An overwhelming majority of Americans oppose a federal sentencing change which would grant early release to those convicted of dealing hard drugs, a new poll released Thursday shows.
These results suggest that Americans would be unlikely to support the FIRST STEP Act, a criminal justice reform bill which has stalled out in the Senate following President Donald Trump's withdrawal of support, but which a coalition of Democrats and reform-minded Republicans still hope to pass in the next session.
The survey was administered by ORC International and commissioned by the Foundation for Safeguarding Justice, a group which represents the National Association of Assistant U.S. Attorneys, who are opposed to FIRST STEP. ORC asked respondents if they would "support or oppose a proposal to reduce penalties for traffickers in heroin, fentanyl, and similar drugs?" with 74 percent saying they would oppose the proposal. Majorities opposed the idea across all demographic groups, including both genders, three races, and all age groups.
This response matters because FIRST STEP's primary effect, if implemented, would be to reduce the number of federal prisoners by altering the system's "good time" credit rules, making it easier for convicts to be released early if they completed certain education, training, and other reformatory programs. Importantly, the good time credit expansion would not apply to violent offenders. But, as opponents of the bill—including Trump—have protested, the expansion would apply to federal drug offenders, over 99 percent of whom are traffickers.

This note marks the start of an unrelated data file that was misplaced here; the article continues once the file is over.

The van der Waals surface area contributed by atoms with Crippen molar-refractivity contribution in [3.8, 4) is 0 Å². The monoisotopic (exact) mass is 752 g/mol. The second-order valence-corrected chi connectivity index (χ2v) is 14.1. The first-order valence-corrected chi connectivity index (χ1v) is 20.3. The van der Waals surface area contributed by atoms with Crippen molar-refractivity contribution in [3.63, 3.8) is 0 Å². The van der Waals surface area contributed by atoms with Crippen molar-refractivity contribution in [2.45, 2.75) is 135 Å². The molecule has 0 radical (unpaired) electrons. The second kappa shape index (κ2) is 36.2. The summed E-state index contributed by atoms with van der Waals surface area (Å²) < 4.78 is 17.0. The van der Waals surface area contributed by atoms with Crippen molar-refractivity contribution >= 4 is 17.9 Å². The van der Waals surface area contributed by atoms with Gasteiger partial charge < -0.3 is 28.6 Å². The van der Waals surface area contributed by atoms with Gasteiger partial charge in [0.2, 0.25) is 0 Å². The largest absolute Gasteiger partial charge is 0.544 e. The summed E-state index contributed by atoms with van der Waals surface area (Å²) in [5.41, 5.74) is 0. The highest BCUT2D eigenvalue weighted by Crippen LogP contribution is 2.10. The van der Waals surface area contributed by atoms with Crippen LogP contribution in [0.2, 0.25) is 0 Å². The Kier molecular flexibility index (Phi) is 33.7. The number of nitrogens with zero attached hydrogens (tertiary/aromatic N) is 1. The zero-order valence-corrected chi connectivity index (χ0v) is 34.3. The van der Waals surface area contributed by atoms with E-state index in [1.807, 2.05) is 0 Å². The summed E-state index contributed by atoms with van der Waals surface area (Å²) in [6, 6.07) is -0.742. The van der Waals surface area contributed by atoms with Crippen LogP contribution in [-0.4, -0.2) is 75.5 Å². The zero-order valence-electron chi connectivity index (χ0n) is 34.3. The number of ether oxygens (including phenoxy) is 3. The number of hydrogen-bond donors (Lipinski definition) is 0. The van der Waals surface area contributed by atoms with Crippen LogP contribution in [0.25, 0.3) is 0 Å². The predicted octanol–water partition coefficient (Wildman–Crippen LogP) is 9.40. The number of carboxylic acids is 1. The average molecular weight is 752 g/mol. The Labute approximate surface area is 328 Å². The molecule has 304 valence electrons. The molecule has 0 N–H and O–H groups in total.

ORC further polled respondents on how they would feel if their congressional representative backed such a proposal. While 7 percent said it would make no difference, 66 percent said they would think less highly of their representative, and only 19 percent said they would think more highly. A majority also said that the federal government was not tough enough on handling drug trafficking, likely reflecting public awareness of the ongoing fentanyl crisis.
Women were slightly more likely to believe the government was not tough enough, as were Whites, although majorities of black and Hispanic respondents believed the government was at the right amount of harshness or insufficiently harsh when it came to dealing with drug traffickers.
The reasonable conclusion, the FSJ noted, is that the general public agrees with its opposition to the bill.
"Law enforcement organizations have soundly rejected these proposals, noting their endangerment to law-abiding Americans and the additional leverage they would provide to criminal gangs and drug cartels," the group said in a release. "This new survey confirms that the American people share the same concerns."
As the Washington Free Beacon has previously reported, President Trump is unlikely to support the bill if it contains the reduced time for federal drug offenders—and as goes the president, so goes the Senate Republican caucus. Senate Majority Leader Mitch McConnell (R., Ky.) indicated Wednesday that he might be willing to bring the bill up over the dissent of his caucus if it could pass the 60-vote cloture threshold, although it is unclear if he will preserve this commitment following the midterms.